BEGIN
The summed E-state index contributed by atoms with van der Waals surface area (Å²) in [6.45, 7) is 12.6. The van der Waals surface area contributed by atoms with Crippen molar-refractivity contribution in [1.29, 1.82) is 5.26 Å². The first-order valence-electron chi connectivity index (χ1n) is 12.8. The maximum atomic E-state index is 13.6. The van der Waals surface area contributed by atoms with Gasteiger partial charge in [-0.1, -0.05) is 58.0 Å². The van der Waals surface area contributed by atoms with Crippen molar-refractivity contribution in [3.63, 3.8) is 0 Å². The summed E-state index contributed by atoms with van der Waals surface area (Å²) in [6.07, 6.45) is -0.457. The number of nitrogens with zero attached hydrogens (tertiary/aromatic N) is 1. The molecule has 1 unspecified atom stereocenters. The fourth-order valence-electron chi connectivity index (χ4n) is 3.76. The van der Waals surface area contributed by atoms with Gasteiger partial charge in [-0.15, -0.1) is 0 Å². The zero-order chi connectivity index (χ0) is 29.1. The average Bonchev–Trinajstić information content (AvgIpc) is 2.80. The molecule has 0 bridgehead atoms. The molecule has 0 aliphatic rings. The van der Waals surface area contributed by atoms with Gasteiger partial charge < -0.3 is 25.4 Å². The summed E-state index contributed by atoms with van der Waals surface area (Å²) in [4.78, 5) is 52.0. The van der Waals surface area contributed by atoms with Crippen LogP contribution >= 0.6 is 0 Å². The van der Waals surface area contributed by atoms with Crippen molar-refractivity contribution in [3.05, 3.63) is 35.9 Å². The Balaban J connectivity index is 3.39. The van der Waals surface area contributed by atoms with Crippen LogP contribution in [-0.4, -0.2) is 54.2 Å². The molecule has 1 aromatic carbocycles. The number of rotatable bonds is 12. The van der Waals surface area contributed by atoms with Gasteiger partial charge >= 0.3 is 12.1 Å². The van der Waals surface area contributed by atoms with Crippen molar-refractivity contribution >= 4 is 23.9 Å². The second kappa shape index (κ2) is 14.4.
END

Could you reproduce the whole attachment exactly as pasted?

The summed E-state index contributed by atoms with van der Waals surface area (Å²) in [6.45, 7) is 12.6. The van der Waals surface area contributed by atoms with Crippen molar-refractivity contribution in [1.29, 1.82) is 5.26 Å². The first-order valence-electron chi connectivity index (χ1n) is 12.8. The maximum atomic E-state index is 13.6. The van der Waals surface area contributed by atoms with Gasteiger partial charge in [-0.1, -0.05) is 58.0 Å². The van der Waals surface area contributed by atoms with Crippen molar-refractivity contribution in [3.63, 3.8) is 0 Å². The summed E-state index contributed by atoms with van der Waals surface area (Å²) in [6.07, 6.45) is -0.457. The number of nitrogens with zero attached hydrogens (tertiary/aromatic N) is 1. The molecule has 1 unspecified atom stereocenters. The fourth-order valence-electron chi connectivity index (χ4n) is 3.76. The van der Waals surface area contributed by atoms with Gasteiger partial charge in [-0.15, -0.1) is 0 Å². The zero-order chi connectivity index (χ0) is 29.1. The average Bonchev–Trinajstić information content (AvgIpc) is 2.80. The molecule has 0 bridgehead atoms. The molecule has 0 aliphatic rings. The van der Waals surface area contributed by atoms with Gasteiger partial charge < -0.3 is 25.4 Å². The summed E-state index contributed by atoms with van der Waals surface area (Å²) in [4.78, 5) is 52.0. The van der Waals surface area contributed by atoms with Crippen LogP contribution >= 0.6 is 0 Å². The van der Waals surface area contributed by atoms with Crippen molar-refractivity contribution in [3.05, 3.63) is 35.9 Å². The Balaban J connectivity index is 3.39. The van der Waals surface area contributed by atoms with Crippen LogP contribution in [-0.4, -0.2) is 54.2 Å². The molecule has 1 aromatic carbocycles. The number of rotatable bonds is 12. The van der Waals surface area contributed by atoms with Gasteiger partial charge >= 0.3 is 12.1 Å². The van der Waals surface area contributed by atoms with Crippen molar-refractivity contribution >= 4 is 23.9 Å². The second kappa shape index (κ2) is 14.4.